What a weird day it has been. I have been carrying on with my slipped stitch sequences and testing out a few so-called jogless joins. While they work OK for stripes, none work in a way I like for the slipped stitch helix knitting I am doing. So far, adding one stitch and alternating between slipping it and knitting it looks best to me. But I am now thinking maybe I add say three stitches, maybe even three stitches between the font and the back needles when working magic loop. Sort of setting off the strips of the sequences by bands of solid colour – maybe in purl or even twisted knits! Purl, Ktbl, Purl is something that occurs in the Japanese stitch pattern I am using for a pair of socks at the moment and it looks interesting.
That would serve to set off the slipped stitch sections quite nicely, I think. I might have a go at that and see. It probably rather negates the value of the repeated sequence but only by inserting a break, rather than completely reworking the sequence (more on that later.)
OK but here is the weird thing. I was mapping the patterns with coloured blocks, just to get an idea of some of the variations, and to see where they might differ. All of these are actually assuming you are working in the round. Here is a selection:
The bottom one explains – the slipped stitches should be getting lighter and lighter with each slipping. You can see that in all of these charts, you get a round of your sequence: Knit 4, Slip 1, but when you move to the next round in helix knitting, knitting in the second colour and slipping the stitch from the previous round, all the slips stack up. What is stranger, for at least one of them, does not act like what I have always been told with regard to patterns.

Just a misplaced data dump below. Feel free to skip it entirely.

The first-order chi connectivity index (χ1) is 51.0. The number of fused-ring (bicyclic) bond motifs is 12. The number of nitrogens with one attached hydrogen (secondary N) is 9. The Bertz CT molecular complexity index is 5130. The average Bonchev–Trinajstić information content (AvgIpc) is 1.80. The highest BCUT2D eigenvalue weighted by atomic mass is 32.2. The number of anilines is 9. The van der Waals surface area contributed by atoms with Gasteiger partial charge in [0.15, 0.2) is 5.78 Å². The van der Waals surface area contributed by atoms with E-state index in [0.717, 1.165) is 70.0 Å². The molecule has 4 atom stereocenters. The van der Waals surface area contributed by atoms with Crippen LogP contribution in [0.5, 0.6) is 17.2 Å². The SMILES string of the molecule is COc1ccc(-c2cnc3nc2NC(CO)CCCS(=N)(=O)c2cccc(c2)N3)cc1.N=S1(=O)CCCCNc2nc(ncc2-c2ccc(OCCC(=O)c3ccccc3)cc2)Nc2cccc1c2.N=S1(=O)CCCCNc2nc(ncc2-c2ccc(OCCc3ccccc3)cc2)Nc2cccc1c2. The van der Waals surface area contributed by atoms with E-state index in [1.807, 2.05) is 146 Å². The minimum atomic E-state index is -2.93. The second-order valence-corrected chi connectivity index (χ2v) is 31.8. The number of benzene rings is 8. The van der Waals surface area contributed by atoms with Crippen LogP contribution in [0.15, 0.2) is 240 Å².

Both 15 and 19 are multipes of 4 +3 stitches.
15 = 12 (= 4×3) + 3 stitches
19 = 16 (= 4×4) +3 stitches
And yet the charts are totally different. Look back up to (k3, s1) on 15 or 19 stitches. They look THE SAME. Read any stitch dictionary – they all specify pattern repeats as “multiples of x, + y extra stitches” and 99.9% of the time, it works. For this method it does not. The true weirdness came when I tried to explain slipped stitch helix knitting to my husband. OMG. He just could not get it. He eventually created his own little chart, I grabbed my knitted sample, I talked him thru the way knitting, and in particular SLIPPING when using two colours and alternating rounds, works. He just kept saying “But if you just add another slip HERE you can make it work!” and I kept saying “But adding stitches makes it not a sequence!” and he would say “It IS a sequence, just not the same one!” and I would yell “LOOK AT THE BOOK! It is called SEQUENCE KNITTING! It has to be the exact same sequence, over and over. The clue is in the title!” and so we sent, round and round, making no progress.
So that has been my Saturday. <sigh>